The City of San Luis Obispo paid an $8,690 penalty in May in a case of illegal dumping at the city’s corporate yard according to the Cal Coast News.
The Crime and the Cover Up
“The California Department of Toxic Substances Control (DTSC), and other regulatory agencies, started to investigate the deliberate dumping of the chemicals following an exclusive Cal Coast News story on the incident. In Jan. 2011, Bud Nance, a manager with the city’s utilities department, told several subordinates to empty out cans of acetones, varnish, epoxy, paints and creosotes onto the yard’s asphalt parking lot near a wetlands area.”
“After Cal Coast News broke the story, the city responded by claiming it was only five gallons of paint, that the deliberate dumping was limited to an area covered by asphalt and that the pouring out of paints to dry for disposal is an allowable action.”
“But, photos and emails make it clear that it was much more than latex paint. One photo shows more than nine legible can labels; only one is latex paint. Other labels show epoxy, rust remover, stain and enamel paint.”
“The DTSC tested soil samples in the area around the corporate yard a year after the illegal dumping and discovered creosote in the soil, according to an April 22 consent order.”
“Following the illicit dumping, city and county officials tried to keep mum about the spill. A string of emails show some San Luis Obispo city employees attempting to downplay or hide the problem.”
Kitty Litter as a Cleaning Agent
“Two weeks after the chemicals were poured out on the ground, city management asked San Luis Obispo Fire Department Hazardous Materials Coordinator Kerry Boyle, who also works with the county’s environmental health department, to inspect the site. Information from employees and dates on photos shows the chemicals had been soaking into the ground for about two weeks before the city called the inspector.”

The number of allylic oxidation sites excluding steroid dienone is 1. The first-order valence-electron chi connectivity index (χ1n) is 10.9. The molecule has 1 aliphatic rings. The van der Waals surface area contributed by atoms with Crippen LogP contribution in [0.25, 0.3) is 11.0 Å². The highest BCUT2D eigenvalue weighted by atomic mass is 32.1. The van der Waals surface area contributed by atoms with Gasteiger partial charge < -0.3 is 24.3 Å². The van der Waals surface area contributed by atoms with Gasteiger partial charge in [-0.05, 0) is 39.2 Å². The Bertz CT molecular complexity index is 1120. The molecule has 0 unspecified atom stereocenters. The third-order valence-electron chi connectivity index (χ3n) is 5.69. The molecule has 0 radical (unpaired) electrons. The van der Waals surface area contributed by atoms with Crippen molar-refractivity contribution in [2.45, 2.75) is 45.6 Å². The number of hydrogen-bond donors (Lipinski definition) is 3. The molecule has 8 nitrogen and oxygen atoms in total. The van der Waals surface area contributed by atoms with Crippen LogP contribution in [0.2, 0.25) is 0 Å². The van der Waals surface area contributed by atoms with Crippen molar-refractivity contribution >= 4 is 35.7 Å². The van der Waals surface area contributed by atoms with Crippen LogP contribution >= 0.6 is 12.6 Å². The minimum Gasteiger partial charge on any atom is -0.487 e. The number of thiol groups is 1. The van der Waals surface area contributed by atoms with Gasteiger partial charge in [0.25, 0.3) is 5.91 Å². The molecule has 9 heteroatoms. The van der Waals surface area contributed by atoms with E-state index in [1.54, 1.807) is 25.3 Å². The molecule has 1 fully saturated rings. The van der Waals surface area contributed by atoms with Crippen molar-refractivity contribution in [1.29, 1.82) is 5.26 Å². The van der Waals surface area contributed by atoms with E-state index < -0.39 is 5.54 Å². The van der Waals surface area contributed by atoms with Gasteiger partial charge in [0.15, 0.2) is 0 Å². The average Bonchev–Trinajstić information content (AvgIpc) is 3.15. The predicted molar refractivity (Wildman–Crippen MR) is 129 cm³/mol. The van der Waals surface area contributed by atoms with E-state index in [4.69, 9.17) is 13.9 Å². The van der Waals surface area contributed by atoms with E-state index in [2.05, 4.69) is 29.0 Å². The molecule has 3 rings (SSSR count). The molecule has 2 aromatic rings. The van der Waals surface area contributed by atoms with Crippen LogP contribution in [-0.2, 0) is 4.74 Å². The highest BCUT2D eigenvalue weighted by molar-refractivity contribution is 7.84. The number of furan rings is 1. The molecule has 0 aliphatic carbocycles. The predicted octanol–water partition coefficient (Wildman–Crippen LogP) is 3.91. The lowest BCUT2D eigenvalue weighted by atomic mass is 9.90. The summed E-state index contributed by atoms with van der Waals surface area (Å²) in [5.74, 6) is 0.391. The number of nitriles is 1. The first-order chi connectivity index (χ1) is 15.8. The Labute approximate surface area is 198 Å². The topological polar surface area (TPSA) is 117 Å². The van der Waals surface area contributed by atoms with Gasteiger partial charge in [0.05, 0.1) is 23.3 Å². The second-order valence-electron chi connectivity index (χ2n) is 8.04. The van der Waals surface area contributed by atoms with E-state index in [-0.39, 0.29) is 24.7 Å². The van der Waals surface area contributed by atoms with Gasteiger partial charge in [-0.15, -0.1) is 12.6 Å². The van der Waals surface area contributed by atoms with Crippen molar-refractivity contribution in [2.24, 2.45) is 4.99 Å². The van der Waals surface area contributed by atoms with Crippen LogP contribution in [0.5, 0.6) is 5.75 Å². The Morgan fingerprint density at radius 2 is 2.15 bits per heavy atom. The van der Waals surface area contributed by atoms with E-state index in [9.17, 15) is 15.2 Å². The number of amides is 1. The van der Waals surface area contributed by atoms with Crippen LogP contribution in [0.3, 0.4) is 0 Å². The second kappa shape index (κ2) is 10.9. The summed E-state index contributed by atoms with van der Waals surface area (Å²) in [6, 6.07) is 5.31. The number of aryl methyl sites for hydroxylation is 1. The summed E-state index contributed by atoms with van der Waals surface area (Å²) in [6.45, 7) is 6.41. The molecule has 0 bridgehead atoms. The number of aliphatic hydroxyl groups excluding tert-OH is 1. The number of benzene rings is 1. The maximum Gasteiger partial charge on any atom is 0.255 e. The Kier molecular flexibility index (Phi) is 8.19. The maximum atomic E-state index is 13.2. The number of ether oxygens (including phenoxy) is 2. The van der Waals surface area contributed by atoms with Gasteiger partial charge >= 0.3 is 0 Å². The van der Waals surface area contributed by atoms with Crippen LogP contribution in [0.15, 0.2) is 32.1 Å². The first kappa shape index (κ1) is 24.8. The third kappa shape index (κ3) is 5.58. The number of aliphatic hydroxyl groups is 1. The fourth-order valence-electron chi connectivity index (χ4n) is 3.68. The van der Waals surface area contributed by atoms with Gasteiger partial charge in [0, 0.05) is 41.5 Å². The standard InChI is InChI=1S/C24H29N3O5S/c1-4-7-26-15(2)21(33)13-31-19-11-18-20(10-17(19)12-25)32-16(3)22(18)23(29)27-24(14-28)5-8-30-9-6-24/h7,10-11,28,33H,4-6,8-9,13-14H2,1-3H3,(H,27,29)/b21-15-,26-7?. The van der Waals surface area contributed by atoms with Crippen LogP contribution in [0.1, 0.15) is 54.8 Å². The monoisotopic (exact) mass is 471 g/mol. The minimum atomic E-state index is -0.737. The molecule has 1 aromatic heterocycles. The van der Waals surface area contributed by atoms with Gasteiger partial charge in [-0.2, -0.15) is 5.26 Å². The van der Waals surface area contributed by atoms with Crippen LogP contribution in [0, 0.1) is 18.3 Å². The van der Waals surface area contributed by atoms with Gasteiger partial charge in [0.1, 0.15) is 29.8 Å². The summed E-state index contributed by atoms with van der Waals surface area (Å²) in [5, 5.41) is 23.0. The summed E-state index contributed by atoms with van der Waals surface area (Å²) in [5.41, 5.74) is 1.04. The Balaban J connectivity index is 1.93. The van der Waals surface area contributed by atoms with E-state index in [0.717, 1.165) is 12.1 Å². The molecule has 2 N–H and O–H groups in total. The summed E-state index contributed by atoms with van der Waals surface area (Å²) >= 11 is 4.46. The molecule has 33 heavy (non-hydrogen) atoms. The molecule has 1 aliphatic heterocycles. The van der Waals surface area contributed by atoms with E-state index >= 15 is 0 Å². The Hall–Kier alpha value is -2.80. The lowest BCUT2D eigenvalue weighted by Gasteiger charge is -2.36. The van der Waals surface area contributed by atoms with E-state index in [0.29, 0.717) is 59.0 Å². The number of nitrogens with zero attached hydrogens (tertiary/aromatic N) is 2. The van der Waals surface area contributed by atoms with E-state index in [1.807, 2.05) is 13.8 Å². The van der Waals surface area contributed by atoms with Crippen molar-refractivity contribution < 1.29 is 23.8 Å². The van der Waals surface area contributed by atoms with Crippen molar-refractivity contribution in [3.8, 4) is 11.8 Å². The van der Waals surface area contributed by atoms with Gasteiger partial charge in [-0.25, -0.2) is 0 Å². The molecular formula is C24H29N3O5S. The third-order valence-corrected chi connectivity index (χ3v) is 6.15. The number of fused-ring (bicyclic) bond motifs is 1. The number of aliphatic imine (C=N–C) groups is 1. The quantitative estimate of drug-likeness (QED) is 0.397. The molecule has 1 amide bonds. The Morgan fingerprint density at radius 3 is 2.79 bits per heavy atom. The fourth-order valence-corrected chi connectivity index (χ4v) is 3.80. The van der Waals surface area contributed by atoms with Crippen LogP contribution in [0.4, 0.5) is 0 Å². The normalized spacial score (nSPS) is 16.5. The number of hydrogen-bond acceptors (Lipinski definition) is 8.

“Boyle determined the release did not “meet a reporting threshold,” said Aaron La Barre, supervising environmental health specialist for San Luis Obispo County Environmental Health Services.”
“Boyle then supervised the cleanup, which should have required the removal of the chemicals by trained hazardous waste workers who should have disposed it as hazardous waste with proper manifesting. Instead, industrial kitty litter was poured on the spill and then the chemicals were trucked to the household dump area at Cold Canyon, in violation of the law, according to emails between the DTSC and Boyle.”
This is the second major fine occurring by a municipal service within the last few months as Cal American Water, a utility company serving 630,000 residents in 50 central California communities was fined $390,000 earlier this year.
DTSC is aggressively pursuing hazardous waste violators and these latest incidents prove that no one is immune to fines and regulatory headaches.
Illegal dumping of hazardous waste is a common source of infraction and one that is easily proven and the source of tremendous headaches for perpetrators. Don’t make this mistake!
To keep your business or agency out of hot water, download a copy of our eBook “The Top 10 Hazardous Waste Violations and How to Avoid Them.”